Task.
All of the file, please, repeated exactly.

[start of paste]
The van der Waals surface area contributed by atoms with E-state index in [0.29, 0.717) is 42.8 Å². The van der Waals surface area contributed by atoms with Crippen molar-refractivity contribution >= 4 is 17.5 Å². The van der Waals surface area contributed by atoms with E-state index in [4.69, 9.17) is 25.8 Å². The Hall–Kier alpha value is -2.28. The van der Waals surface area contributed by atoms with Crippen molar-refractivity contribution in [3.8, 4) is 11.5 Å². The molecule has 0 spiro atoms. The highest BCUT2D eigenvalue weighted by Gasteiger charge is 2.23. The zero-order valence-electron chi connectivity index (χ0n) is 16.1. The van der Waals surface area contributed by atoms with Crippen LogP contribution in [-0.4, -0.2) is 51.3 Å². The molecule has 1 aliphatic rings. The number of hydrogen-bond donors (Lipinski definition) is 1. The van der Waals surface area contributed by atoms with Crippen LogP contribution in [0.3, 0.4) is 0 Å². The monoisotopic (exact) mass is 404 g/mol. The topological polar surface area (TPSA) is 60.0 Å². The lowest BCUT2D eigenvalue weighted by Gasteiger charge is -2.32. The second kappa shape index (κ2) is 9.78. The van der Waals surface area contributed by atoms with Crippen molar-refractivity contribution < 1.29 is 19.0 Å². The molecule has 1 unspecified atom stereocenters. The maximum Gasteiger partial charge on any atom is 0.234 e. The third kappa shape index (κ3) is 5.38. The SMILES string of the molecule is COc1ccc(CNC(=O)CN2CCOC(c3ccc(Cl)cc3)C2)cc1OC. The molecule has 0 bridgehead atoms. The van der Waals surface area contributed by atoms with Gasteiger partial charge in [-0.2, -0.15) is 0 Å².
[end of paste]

The van der Waals surface area contributed by atoms with E-state index in [0.29, 0.717) is 42.8 Å². The van der Waals surface area contributed by atoms with Crippen molar-refractivity contribution >= 4 is 17.5 Å². The van der Waals surface area contributed by atoms with E-state index in [4.69, 9.17) is 25.8 Å². The Hall–Kier alpha value is -2.28. The van der Waals surface area contributed by atoms with Crippen molar-refractivity contribution in [3.8, 4) is 11.5 Å². The molecule has 0 spiro atoms. The highest BCUT2D eigenvalue weighted by Gasteiger charge is 2.23. The zero-order valence-electron chi connectivity index (χ0n) is 16.1. The van der Waals surface area contributed by atoms with Crippen LogP contribution in [-0.4, -0.2) is 51.3 Å². The molecule has 1 aliphatic rings. The number of hydrogen-bond donors (Lipinski definition) is 1. The van der Waals surface area contributed by atoms with Crippen LogP contribution in [0.3, 0.4) is 0 Å². The monoisotopic (exact) mass is 404 g/mol. The topological polar surface area (TPSA) is 60.0 Å². The lowest BCUT2D eigenvalue weighted by Gasteiger charge is -2.32. The second kappa shape index (κ2) is 9.78. The van der Waals surface area contributed by atoms with Crippen molar-refractivity contribution < 1.29 is 19.0 Å². The molecule has 1 unspecified atom stereocenters. The maximum Gasteiger partial charge on any atom is 0.234 e. The third kappa shape index (κ3) is 5.38. The SMILES string of the molecule is COc1ccc(CNC(=O)CN2CCOC(c3ccc(Cl)cc3)C2)cc1OC. The molecule has 0 bridgehead atoms. The van der Waals surface area contributed by atoms with Gasteiger partial charge in [-0.2, -0.15) is 0 Å².